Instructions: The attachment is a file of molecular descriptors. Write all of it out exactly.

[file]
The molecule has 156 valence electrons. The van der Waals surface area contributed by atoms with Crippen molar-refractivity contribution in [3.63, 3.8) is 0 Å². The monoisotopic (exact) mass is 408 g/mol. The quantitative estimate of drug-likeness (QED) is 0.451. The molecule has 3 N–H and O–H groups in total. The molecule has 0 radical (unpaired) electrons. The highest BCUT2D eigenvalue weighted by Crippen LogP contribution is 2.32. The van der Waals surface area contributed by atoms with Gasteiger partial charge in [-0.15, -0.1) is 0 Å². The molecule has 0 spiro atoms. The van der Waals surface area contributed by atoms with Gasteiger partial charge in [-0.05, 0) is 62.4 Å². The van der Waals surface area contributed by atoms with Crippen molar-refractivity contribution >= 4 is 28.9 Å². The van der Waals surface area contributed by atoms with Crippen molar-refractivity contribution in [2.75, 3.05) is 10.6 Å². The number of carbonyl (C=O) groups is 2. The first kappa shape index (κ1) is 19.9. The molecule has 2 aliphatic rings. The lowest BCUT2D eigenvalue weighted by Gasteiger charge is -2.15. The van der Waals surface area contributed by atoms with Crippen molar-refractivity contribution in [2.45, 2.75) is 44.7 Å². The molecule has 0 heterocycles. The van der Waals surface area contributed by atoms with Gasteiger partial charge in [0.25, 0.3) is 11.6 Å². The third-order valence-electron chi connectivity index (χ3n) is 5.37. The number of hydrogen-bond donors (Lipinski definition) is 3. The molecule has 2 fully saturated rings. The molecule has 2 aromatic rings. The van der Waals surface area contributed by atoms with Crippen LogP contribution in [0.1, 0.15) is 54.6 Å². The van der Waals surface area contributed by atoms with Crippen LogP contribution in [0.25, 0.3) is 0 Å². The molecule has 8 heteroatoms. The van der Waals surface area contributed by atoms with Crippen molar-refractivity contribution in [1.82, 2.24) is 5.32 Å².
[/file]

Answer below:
The molecule has 156 valence electrons. The van der Waals surface area contributed by atoms with Crippen molar-refractivity contribution in [3.63, 3.8) is 0 Å². The monoisotopic (exact) mass is 408 g/mol. The quantitative estimate of drug-likeness (QED) is 0.451. The molecule has 3 N–H and O–H groups in total. The molecule has 0 radical (unpaired) electrons. The highest BCUT2D eigenvalue weighted by Crippen LogP contribution is 2.32. The van der Waals surface area contributed by atoms with Gasteiger partial charge in [-0.15, -0.1) is 0 Å². The molecule has 0 spiro atoms. The van der Waals surface area contributed by atoms with Gasteiger partial charge in [-0.05, 0) is 62.4 Å². The van der Waals surface area contributed by atoms with Crippen molar-refractivity contribution >= 4 is 28.9 Å². The van der Waals surface area contributed by atoms with Crippen molar-refractivity contribution in [2.75, 3.05) is 10.6 Å². The number of carbonyl (C=O) groups is 2. The first kappa shape index (κ1) is 19.9. The molecule has 2 aliphatic rings. The lowest BCUT2D eigenvalue weighted by Gasteiger charge is -2.15. The van der Waals surface area contributed by atoms with Crippen molar-refractivity contribution in [2.45, 2.75) is 44.7 Å². The molecule has 0 heterocycles. The van der Waals surface area contributed by atoms with Gasteiger partial charge in [0.25, 0.3) is 11.6 Å². The third-order valence-electron chi connectivity index (χ3n) is 5.37. The number of hydrogen-bond donors (Lipinski definition) is 3. The molecule has 2 fully saturated rings. The molecule has 2 aromatic rings. The van der Waals surface area contributed by atoms with Crippen LogP contribution in [0.1, 0.15) is 54.6 Å². The van der Waals surface area contributed by atoms with Crippen LogP contribution in [0.25, 0.3) is 0 Å². The molecule has 8 heteroatoms. The van der Waals surface area contributed by atoms with Crippen molar-refractivity contribution in [1.82, 2.24) is 5.32 Å².